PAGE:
[W]here in tyme past wthin the p[ar]ish chirch of new Wyndesor hath ben kept yerely on Trinite Sunday an obitt wth mass of requiem on the moro next followg for the Sowles of all the Brethren and sisters of the Trinite brotherhood there, wch tyme out of mynde hath bene usyd, the said Andrew for th' inlarging of the sd anniv[er]sary or obiit for more merytte to all the seyd sowls and for the well of all his good friends sowls hath gyven to the wardens of the sd fraternite or Brotherhood to the brothern and systers of the same frat[er]nite and to their successors for ev[er] a certaine tenem[en]t in new Wyndsor []
    • 1631, John Weever, “Ancient Fvnerall Monvments within the Diocesse of Rochester”, in Ancient Fvnerall Monvments within the Vnited Monarchie of Great Britaine, Ireland, and the Islands Adiacent, with the Dissolued Monasteries therein Contained: Their Founders, and what Eminent Persons haue beene in the Same Interred. [...], London: Printed by Thomas Harper [...] and are to be sold by Laurence Sadler [], OCLC 1039527038, page 326:
      Of yowr cherity pray for the ſowls of Reynald Peckham the elder, Squire for the body of the moſt excellent Prince king Henry the eight, who deceſed 27 Feb. 1525. and for the ſowl of of Ioice Colepeper his wife which deceſed 20. March, 1523.
    • 1829, “an independent layman” [pseudonym], “XIX. I do firmly believe that there is a purgatory, and that the souls kept prisoner there, do receive help by the suffrages of the faithful.”, in The Catholic Church Invulnerable and Invincible: Or, An Explication of the Celebrated Creed of Pope Pius IV. [], London: Published for the author, by Thomas Flint, [], OCLC 316563038, page 113:
      [T]he guide who accompanied me [] told me, with a most serious face, that there were three different fires in purgatory, through which all the faithful passed. [] "And what is the third fire to do?" "Oh, that is to purify them entirely, and fit their sowls for the presence of the grate God!"
    • 1884, Cruck-a-leaghan [pseudonym; Dugald Macfadyen]; Slieve Gallion [pseudonym; David Hepburn], “Father Magee”, in Lays and Legends of the North of Ireland, London: Houlston & Sons, []; Edinburgh; Glasgow: J. Menzies & Co.; Dublin: M. H. Gill & Son, OCLC 54203971, page 69:
      For in all the long coorse av a twinty year's spell, / Dael an' Irishman's sowl cud he get into hell— []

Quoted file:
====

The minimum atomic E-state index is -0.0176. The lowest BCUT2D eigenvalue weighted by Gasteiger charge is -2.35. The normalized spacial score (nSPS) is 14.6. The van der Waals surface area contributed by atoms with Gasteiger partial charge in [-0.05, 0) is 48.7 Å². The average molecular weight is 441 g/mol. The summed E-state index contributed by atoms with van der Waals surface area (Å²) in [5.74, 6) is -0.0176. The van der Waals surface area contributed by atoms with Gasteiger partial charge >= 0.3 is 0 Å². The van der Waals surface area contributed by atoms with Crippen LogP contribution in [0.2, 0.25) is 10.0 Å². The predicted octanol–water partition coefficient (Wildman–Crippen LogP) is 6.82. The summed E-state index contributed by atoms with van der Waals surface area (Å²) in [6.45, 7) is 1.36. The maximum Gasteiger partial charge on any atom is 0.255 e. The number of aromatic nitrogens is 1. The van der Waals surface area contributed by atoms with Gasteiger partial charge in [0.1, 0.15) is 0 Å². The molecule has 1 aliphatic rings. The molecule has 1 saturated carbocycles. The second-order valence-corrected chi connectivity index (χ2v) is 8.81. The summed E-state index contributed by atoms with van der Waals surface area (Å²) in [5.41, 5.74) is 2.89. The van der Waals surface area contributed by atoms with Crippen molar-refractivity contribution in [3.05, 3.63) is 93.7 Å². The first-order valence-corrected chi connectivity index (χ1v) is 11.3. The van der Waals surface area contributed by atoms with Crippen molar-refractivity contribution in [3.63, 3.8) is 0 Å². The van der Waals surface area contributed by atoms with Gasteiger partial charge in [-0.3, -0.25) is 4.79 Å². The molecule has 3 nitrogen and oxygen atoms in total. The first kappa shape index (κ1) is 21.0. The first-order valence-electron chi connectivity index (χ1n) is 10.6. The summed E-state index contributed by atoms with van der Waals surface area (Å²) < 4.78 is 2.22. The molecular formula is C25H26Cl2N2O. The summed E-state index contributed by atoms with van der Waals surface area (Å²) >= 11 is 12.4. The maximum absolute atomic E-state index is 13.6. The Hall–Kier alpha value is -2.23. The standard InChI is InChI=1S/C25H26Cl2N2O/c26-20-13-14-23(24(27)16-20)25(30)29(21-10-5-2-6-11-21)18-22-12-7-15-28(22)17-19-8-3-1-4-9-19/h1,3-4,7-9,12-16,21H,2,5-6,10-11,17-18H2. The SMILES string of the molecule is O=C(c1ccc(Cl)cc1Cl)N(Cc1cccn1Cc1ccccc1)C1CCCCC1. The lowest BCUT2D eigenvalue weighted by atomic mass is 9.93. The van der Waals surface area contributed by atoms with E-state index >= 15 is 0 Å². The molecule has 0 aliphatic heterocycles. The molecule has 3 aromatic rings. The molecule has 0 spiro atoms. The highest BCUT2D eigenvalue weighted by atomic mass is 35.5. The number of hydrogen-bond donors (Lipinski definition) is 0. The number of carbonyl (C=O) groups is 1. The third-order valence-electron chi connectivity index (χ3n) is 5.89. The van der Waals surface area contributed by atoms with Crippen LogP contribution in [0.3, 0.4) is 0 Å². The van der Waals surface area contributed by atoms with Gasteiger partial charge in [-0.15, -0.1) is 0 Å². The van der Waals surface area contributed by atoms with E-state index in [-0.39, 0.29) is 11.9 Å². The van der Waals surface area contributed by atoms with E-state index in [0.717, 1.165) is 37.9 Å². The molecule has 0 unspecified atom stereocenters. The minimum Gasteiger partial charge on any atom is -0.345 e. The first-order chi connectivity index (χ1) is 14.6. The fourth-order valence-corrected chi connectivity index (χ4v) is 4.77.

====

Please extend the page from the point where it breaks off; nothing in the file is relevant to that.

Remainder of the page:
Etymology 3Edit

 
A farmer sowling or pulling the ears of an orphaned piglet to teach it not to jump on people. This sort of disciplining would ordinarily have been done by the piglet’s mother.

Origin unknown; compare German zaulen, zauseln, zausen (to tug, drag). See also tousle.

VerbEdit

sowl (third-person singular simple present sowls, present participle sowling, simple past and past participle sowled)

  1. (transitive) To pull (especially an animal) by the ears; to drag about.
TranslationsEdit

Etymology 4Edit

From Middle English sōlen (to become dirty or soiled; to make dirty, soil; to be defiled, polluted), from Old English solian (to make or become foul, sully),[3] from Proto-Germanic *sulwōną, *sulwijaną; compare sullow and sully, and Danish søle (to make dirty, defile), Gothic 𐌱𐌹𐍃𐌰𐌿𐌻𐌾𐌰𐌽 (bisauljan, to bemire), Middle Dutch soluwen, seulewen (to besmirch, soil), Old French soillier, souillier, soller (to dirty, stain; to tarnish (a reputation, etc.)) (modern French souiller), Old High German solagōn, bisullen (to make dirty), German suhlen (to make dirty, soil), Old Saxon sulian (to mire, soil), West Flemish sowelen, suwelen.

VerbEdit

sowl (third-person singular simple present sowls, present participle sowling, simple past and past participle sowled)

  1. (obsolete) To soil or stain; to dirty.
    Synonyms: sullow, sully

ReferencesEdit

  1. ^ sǒuel, n.(2)” in MED Online, Ann Arbor, Mich.: University of Michigan, 2007, retrieved 29 May 2018.
  2. ^ soul(e, n.” in MED Online, Ann Arbor, Mich.: University of Michigan, 2007, retrieved 29 May 2018.
  3. ^ sōlen, v.” in MED Online, Ann Arbor, Mich.: University of Michigan, 2007, retrieved 11 October 2018.

AnagramsEdit